Report From: The Internet Society, OECD, United Nations Educational, Scientific and Cultural Organization
MAIN FINDINGS AND CONCLUSIONS
1. Societies have a rich heritage and knowledge base that should be recognised, recorded and shared for the benefit of people throughout the world. Much of the world’s content remains inaccessible even to the local population, not to mention at a broader level. There are many reasons for the existence of this “content divide”.
2. The content that is most important to people is typically in their own language and is relevant to the communities in which they live and work. These communities may be defined by their location, culture, language, religion, ethnicity or area of interest and individuals may belong to many communities at the same time. Further, communities evolve so what is relevant will change over time. This relevant content is often referred to as “local content”. The term community is used in a broad way to include not only local professional communities (public and private), but also non-professional content creators and users.
3. Technology can help support the recognition, creation, preservation, dissemination and utilisation of local content and there have been several important technological advancements in recent history. Technological developments such as the printing press, the phonogram, telephony, radio, television, photocopying machines, recording media, mobile phones and personal computers, among others, have greatly increased our ability to create and disseminate content.
4. The Internet represents another historical advancement in the development and dissemination of content. It has, first and foremost, helped empower users as content creators. The Internet has provided a platform for crowd-sourced content creation and community-developed and peer-reviewed knowledge bases such as Wikipedia. It has also allowed individuals to exercise greater choice and control over the content they consume, in contrast to the limited channels of traditional broadcasting. It plays a key role in all steps from content creation to its distribution but perhaps its largest contribution is the potential it gives to creators to disseminate information their content widely and nearly instantaneously at a very low cost.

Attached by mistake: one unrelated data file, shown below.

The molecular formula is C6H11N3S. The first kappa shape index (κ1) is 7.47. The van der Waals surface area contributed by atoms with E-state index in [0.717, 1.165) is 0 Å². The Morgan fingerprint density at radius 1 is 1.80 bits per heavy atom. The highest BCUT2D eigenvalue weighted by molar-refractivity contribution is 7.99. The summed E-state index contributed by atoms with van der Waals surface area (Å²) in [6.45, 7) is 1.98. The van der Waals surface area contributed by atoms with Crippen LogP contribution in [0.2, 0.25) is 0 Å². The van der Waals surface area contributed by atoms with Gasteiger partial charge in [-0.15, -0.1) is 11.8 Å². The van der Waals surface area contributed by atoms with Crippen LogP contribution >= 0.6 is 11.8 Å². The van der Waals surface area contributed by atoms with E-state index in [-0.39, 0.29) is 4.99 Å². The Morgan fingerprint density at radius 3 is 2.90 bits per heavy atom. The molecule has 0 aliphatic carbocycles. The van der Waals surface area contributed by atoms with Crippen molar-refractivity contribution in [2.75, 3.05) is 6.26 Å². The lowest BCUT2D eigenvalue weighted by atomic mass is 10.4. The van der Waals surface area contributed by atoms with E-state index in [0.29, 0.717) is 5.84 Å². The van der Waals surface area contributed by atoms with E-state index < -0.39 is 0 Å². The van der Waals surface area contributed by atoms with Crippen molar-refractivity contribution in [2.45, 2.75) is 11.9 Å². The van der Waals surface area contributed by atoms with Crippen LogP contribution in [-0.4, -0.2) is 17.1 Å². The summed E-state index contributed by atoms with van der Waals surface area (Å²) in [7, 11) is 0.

5. Policy makers around the world in ministries of culture look for ways promote the creation and preservation of cultural heritage, including element that are tangible, oral and intangible. At the same time, policy makers in communication ministries focus on ways to ensure that information and communication technologies and services, such as Internet access, are available and accessible to the population. This research confirms that the goals of these two important government entities are intertwined.
6. This empirical research shows there is a strong correlation between the development of network infrastructure and the growth of local content, even after controlling for economic and demographic factors. The statistically significant relationship is evident using several different measures of local content (the number of visible top-level domains in use per country code, per capita; Wikipedia articles per language per capita; and blogs per capita) and several measures of Internet development (broadband penetration rates, autonomous systems per capita, international bandwidth per capita and routed IPv4 addresses per capita).
7. In addition, this research finds a significant relationship between the development of international bandwidth and the price of local Internet access. The results indicate that more developed local Internet markets tend to report lower international prices for bandwidth and vice versa: markets with more intense international Internet traffic tend to report lower local prices for Internet access. A similar relationship was detected between the degree of development of local Internet networks and the level of international prices in developing economies. In particular, countries with a more developed local market also tend to report lower prices for international Internet connections. This relationship is not visible in developed economies that tend to have much more developed Internet infrastructure.